The problem is, someone has to be in charge, society has to have rules and there has to be a means of enforcing them. The fact that the rules appear to have been suspended for some but not others is part of the malaise.

Personally I welcome a change, and maybe, if they do it right, the inevitable lean times to come will force a change in the way the Police operate. Less State interference, less bureaucracy, less social work, less law but better enforcement. We can but hope. Those expecting to be disappointed, get in line...

13 May, 2010 10:02

Blogger TonyF said...

I think that the Police have lost respect mainly because they are often seen to be puppets of government. I appreciate that, for example, you cannot just investigate anything you feel like. but in the meeja, that impression is given. Then you get something like the various 'frauds' and 'swindles' allegedly perpetrated by our 'leaders' and the police don't investigate. Because no one will, or can, report a crime. One thing that needs to be done is a step back to the Peelian Principles. They need to be taught at school, and they need to be understood. Anyone who wants to be a part of a decent society cannot object to that. Also, our 'leaders' should be accountable, and held to account.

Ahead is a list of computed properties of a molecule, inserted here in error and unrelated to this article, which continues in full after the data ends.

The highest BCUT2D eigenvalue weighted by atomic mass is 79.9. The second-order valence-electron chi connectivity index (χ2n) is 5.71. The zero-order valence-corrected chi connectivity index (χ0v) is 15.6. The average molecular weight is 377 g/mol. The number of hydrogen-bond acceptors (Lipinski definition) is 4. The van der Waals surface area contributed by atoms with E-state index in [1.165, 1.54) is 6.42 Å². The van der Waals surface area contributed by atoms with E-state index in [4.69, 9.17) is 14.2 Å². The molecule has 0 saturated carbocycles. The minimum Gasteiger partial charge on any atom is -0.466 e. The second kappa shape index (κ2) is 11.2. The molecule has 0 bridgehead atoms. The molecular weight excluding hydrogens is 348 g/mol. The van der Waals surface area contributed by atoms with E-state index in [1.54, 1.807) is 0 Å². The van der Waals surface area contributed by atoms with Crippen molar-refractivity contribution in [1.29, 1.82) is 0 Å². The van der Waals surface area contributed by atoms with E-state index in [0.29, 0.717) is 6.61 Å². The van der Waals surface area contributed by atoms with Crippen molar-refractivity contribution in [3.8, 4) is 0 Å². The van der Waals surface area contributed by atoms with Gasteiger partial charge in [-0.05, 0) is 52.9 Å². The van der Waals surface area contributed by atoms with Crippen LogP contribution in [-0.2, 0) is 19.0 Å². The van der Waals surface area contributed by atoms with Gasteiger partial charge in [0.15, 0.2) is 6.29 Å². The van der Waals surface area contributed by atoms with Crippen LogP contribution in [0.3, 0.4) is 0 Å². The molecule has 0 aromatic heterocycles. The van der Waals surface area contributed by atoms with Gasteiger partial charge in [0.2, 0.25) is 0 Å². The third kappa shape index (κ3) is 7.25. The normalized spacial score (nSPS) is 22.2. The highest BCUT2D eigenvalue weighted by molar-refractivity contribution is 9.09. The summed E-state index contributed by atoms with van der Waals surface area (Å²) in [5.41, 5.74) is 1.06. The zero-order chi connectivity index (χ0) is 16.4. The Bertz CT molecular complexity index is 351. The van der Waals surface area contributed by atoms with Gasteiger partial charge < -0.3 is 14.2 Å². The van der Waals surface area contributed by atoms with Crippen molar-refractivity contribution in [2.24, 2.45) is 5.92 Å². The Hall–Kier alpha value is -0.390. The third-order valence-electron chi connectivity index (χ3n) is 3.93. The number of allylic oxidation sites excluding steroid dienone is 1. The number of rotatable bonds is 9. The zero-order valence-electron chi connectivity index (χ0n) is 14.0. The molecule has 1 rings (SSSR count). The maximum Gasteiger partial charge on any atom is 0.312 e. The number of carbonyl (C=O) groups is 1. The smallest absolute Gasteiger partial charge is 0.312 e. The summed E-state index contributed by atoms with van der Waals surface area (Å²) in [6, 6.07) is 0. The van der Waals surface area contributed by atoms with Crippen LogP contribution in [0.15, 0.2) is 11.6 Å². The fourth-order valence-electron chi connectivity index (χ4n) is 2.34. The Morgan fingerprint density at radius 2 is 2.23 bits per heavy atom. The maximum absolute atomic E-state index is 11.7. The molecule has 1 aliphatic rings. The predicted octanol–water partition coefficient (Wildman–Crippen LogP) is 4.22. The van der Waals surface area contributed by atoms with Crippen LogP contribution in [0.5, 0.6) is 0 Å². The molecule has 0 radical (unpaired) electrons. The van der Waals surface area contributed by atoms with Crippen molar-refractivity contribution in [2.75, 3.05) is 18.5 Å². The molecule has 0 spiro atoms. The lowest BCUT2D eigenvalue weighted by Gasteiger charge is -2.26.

Ho hum, it isn't going to happen.

13 May, 2010 17:54

Blogger Big Fella said...

Some people dont have respect for teachers, fire, ambulance, their own parents, in fact they just dont have any respect full stop. It starts at home at a young age. Ive got a young family and I hope Ive started them on the right track of being respectful of everyone and having good manners.

But as Ive also seen in my job is the lovely family with the nightmare teenager thats gone off the rails because theyve got in with the wrong crowd

nature or nurture???

13 May, 2010 20:21

Anonymous Anonymous said...

"Good thing we don't do it for the money. Although none of us would do it without it."

Specials do... and some of us do it well, contrary to what some might think.

Sadly I feel your view on criminals and their punishments is bang on the money, though.

13 May, 2010 22:09

Anonymous Anonymous said...

Big Fella was wondering whether it's nature or nurture which makes the child of a "lovely family" go off the rails.

Having been a bit of a rebel wild child myself, from a "lovely family", I can honestly say that the rebel streak was already in my soul, so that's nature. I have strong views on some things which makes me an independant thinker, rather than a follower of the crowd. The outrageous abuse to which I was subjected as a child, at the hands of a close friend of the family and his "friends", that was swept under the carpet because they were "untouchable", nurtured an anger within me fuelled by the injustice of it all.